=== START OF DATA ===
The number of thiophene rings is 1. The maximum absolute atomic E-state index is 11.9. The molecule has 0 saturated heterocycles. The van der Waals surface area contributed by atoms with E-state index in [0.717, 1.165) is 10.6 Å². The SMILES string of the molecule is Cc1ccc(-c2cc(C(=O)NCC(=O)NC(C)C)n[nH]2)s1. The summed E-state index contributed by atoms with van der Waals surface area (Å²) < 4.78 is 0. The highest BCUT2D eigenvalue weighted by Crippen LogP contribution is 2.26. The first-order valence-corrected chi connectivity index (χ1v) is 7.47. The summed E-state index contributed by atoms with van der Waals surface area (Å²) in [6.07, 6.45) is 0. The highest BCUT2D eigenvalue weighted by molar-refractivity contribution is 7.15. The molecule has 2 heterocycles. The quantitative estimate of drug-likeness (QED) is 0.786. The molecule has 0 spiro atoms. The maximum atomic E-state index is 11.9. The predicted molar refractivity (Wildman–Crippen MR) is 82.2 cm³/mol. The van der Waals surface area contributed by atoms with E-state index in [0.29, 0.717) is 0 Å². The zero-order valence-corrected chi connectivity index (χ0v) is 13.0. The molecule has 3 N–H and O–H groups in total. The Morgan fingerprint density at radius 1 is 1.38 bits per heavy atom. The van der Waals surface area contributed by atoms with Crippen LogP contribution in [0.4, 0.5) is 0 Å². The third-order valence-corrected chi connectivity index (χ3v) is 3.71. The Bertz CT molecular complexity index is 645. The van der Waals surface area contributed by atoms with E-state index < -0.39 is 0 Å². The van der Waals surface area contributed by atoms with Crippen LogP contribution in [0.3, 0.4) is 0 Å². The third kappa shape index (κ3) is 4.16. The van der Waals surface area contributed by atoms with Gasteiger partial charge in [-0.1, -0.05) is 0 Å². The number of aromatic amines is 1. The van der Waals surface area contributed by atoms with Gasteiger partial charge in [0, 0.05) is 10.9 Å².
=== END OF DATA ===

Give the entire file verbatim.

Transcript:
The number of thiophene rings is 1. The maximum absolute atomic E-state index is 11.9. The molecule has 0 saturated heterocycles. The van der Waals surface area contributed by atoms with E-state index in [0.717, 1.165) is 10.6 Å². The SMILES string of the molecule is Cc1ccc(-c2cc(C(=O)NCC(=O)NC(C)C)n[nH]2)s1. The summed E-state index contributed by atoms with van der Waals surface area (Å²) < 4.78 is 0. The highest BCUT2D eigenvalue weighted by Crippen LogP contribution is 2.26. The first-order valence-corrected chi connectivity index (χ1v) is 7.47. The summed E-state index contributed by atoms with van der Waals surface area (Å²) in [6.07, 6.45) is 0. The highest BCUT2D eigenvalue weighted by molar-refractivity contribution is 7.15. The molecule has 2 heterocycles. The quantitative estimate of drug-likeness (QED) is 0.786. The molecule has 0 spiro atoms. The maximum atomic E-state index is 11.9. The predicted molar refractivity (Wildman–Crippen MR) is 82.2 cm³/mol. The van der Waals surface area contributed by atoms with E-state index in [0.29, 0.717) is 0 Å². The zero-order valence-corrected chi connectivity index (χ0v) is 13.0. The molecule has 3 N–H and O–H groups in total. The Morgan fingerprint density at radius 1 is 1.38 bits per heavy atom. The van der Waals surface area contributed by atoms with Crippen LogP contribution in [0.4, 0.5) is 0 Å². The third-order valence-corrected chi connectivity index (χ3v) is 3.71. The Bertz CT molecular complexity index is 645. The van der Waals surface area contributed by atoms with E-state index < -0.39 is 0 Å². The van der Waals surface area contributed by atoms with Crippen LogP contribution in [0.3, 0.4) is 0 Å². The third kappa shape index (κ3) is 4.16. The van der Waals surface area contributed by atoms with Gasteiger partial charge in [-0.1, -0.05) is 0 Å². The number of aromatic amines is 1. The van der Waals surface area contributed by atoms with Gasteiger partial charge in [0, 0.05) is 10.9 Å².